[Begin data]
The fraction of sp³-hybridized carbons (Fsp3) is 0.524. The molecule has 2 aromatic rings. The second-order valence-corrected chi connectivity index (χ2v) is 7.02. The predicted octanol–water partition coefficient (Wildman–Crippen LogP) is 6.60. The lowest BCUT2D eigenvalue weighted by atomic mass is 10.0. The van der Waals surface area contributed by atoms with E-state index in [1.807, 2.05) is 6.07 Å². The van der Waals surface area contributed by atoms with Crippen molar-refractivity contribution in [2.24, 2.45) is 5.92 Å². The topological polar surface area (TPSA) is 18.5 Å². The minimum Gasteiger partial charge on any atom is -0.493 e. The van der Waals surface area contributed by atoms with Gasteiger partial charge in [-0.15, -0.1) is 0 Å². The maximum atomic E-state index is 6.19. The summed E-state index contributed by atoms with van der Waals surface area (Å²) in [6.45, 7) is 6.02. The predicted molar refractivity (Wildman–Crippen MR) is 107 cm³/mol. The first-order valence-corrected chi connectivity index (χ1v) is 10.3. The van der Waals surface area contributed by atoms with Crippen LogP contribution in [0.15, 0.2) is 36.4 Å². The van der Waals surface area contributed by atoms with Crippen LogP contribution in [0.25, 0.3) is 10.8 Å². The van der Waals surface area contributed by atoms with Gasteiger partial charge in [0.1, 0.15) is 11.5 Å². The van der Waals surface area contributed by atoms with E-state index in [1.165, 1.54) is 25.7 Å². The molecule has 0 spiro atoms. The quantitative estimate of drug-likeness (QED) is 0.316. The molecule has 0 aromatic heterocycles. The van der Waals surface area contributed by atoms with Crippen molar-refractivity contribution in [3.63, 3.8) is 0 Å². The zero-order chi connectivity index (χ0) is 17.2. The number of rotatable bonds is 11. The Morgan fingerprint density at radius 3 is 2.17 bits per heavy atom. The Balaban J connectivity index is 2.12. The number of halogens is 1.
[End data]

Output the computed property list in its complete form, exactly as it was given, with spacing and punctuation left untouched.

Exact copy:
The fraction of sp³-hybridized carbons (Fsp3) is 0.524. The molecule has 2 aromatic rings. The second-order valence-corrected chi connectivity index (χ2v) is 7.02. The predicted octanol–water partition coefficient (Wildman–Crippen LogP) is 6.60. The lowest BCUT2D eigenvalue weighted by atomic mass is 10.0. The van der Waals surface area contributed by atoms with E-state index in [1.807, 2.05) is 6.07 Å². The van der Waals surface area contributed by atoms with Crippen molar-refractivity contribution in [2.24, 2.45) is 5.92 Å². The topological polar surface area (TPSA) is 18.5 Å². The minimum Gasteiger partial charge on any atom is -0.493 e. The van der Waals surface area contributed by atoms with Gasteiger partial charge in [-0.15, -0.1) is 0 Å². The maximum atomic E-state index is 6.19. The summed E-state index contributed by atoms with van der Waals surface area (Å²) in [6.45, 7) is 6.02. The predicted molar refractivity (Wildman–Crippen MR) is 107 cm³/mol. The first-order valence-corrected chi connectivity index (χ1v) is 10.3. The van der Waals surface area contributed by atoms with Crippen LogP contribution in [0.15, 0.2) is 36.4 Å². The van der Waals surface area contributed by atoms with Crippen LogP contribution in [0.25, 0.3) is 10.8 Å². The van der Waals surface area contributed by atoms with Gasteiger partial charge in [0.1, 0.15) is 11.5 Å². The van der Waals surface area contributed by atoms with E-state index in [1.165, 1.54) is 25.7 Å². The molecule has 0 spiro atoms. The quantitative estimate of drug-likeness (QED) is 0.316. The molecule has 0 aromatic heterocycles. The van der Waals surface area contributed by atoms with Crippen molar-refractivity contribution in [3.63, 3.8) is 0 Å². The zero-order chi connectivity index (χ0) is 17.2. The number of rotatable bonds is 11. The Morgan fingerprint density at radius 3 is 2.17 bits per heavy atom. The Balaban J connectivity index is 2.12. The number of halogens is 1.